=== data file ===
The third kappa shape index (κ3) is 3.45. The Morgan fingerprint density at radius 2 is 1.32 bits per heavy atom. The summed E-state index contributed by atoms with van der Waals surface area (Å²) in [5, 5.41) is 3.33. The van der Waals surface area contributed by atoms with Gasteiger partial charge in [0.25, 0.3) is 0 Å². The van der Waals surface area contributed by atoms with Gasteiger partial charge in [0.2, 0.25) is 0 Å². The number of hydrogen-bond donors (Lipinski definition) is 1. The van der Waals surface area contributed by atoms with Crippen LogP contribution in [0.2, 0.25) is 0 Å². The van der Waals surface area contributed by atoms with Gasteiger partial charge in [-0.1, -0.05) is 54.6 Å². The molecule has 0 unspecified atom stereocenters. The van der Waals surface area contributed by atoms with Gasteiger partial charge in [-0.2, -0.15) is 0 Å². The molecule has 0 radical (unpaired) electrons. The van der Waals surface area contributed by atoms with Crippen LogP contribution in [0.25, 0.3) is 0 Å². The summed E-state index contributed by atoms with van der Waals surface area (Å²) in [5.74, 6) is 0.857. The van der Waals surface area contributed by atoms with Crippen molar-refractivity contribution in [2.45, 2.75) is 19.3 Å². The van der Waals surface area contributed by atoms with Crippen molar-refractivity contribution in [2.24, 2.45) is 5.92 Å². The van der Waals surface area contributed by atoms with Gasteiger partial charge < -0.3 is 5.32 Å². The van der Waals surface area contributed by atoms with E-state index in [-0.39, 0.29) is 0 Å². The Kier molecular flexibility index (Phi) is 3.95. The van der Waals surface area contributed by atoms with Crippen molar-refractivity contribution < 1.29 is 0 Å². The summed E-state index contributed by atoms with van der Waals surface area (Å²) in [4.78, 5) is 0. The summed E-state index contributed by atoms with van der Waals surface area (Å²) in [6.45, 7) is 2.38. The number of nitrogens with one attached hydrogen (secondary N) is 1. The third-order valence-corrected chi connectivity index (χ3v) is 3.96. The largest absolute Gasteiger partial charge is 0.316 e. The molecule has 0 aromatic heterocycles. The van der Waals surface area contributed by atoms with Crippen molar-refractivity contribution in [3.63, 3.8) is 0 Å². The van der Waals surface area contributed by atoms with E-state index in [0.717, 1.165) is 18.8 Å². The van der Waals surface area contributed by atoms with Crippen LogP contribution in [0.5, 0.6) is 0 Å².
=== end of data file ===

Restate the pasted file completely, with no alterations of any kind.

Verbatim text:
The third kappa shape index (κ3) is 3.45. The Morgan fingerprint density at radius 2 is 1.32 bits per heavy atom. The summed E-state index contributed by atoms with van der Waals surface area (Å²) in [5, 5.41) is 3.33. The van der Waals surface area contributed by atoms with Gasteiger partial charge in [0.25, 0.3) is 0 Å². The van der Waals surface area contributed by atoms with Gasteiger partial charge in [0.2, 0.25) is 0 Å². The number of hydrogen-bond donors (Lipinski definition) is 1. The van der Waals surface area contributed by atoms with Crippen LogP contribution in [0.2, 0.25) is 0 Å². The van der Waals surface area contributed by atoms with Gasteiger partial charge in [-0.1, -0.05) is 54.6 Å². The molecule has 0 unspecified atom stereocenters. The van der Waals surface area contributed by atoms with Gasteiger partial charge in [-0.2, -0.15) is 0 Å². The molecule has 0 radical (unpaired) electrons. The van der Waals surface area contributed by atoms with Crippen LogP contribution in [0.25, 0.3) is 0 Å². The summed E-state index contributed by atoms with van der Waals surface area (Å²) in [5.74, 6) is 0.857. The van der Waals surface area contributed by atoms with Crippen molar-refractivity contribution in [2.45, 2.75) is 19.3 Å². The van der Waals surface area contributed by atoms with Crippen molar-refractivity contribution in [2.24, 2.45) is 5.92 Å². The van der Waals surface area contributed by atoms with Gasteiger partial charge < -0.3 is 5.32 Å². The van der Waals surface area contributed by atoms with E-state index in [-0.39, 0.29) is 0 Å². The Kier molecular flexibility index (Phi) is 3.95. The van der Waals surface area contributed by atoms with Crippen molar-refractivity contribution < 1.29 is 0 Å². The summed E-state index contributed by atoms with van der Waals surface area (Å²) in [4.78, 5) is 0. The summed E-state index contributed by atoms with van der Waals surface area (Å²) in [6.45, 7) is 2.38. The number of nitrogens with one attached hydrogen (secondary N) is 1. The third-order valence-corrected chi connectivity index (χ3v) is 3.96. The largest absolute Gasteiger partial charge is 0.316 e. The molecule has 0 aromatic heterocycles. The van der Waals surface area contributed by atoms with Crippen molar-refractivity contribution in [3.63, 3.8) is 0 Å². The van der Waals surface area contributed by atoms with E-state index in [0.717, 1.165) is 18.8 Å². The van der Waals surface area contributed by atoms with Crippen LogP contribution in [0.5, 0.6) is 0 Å².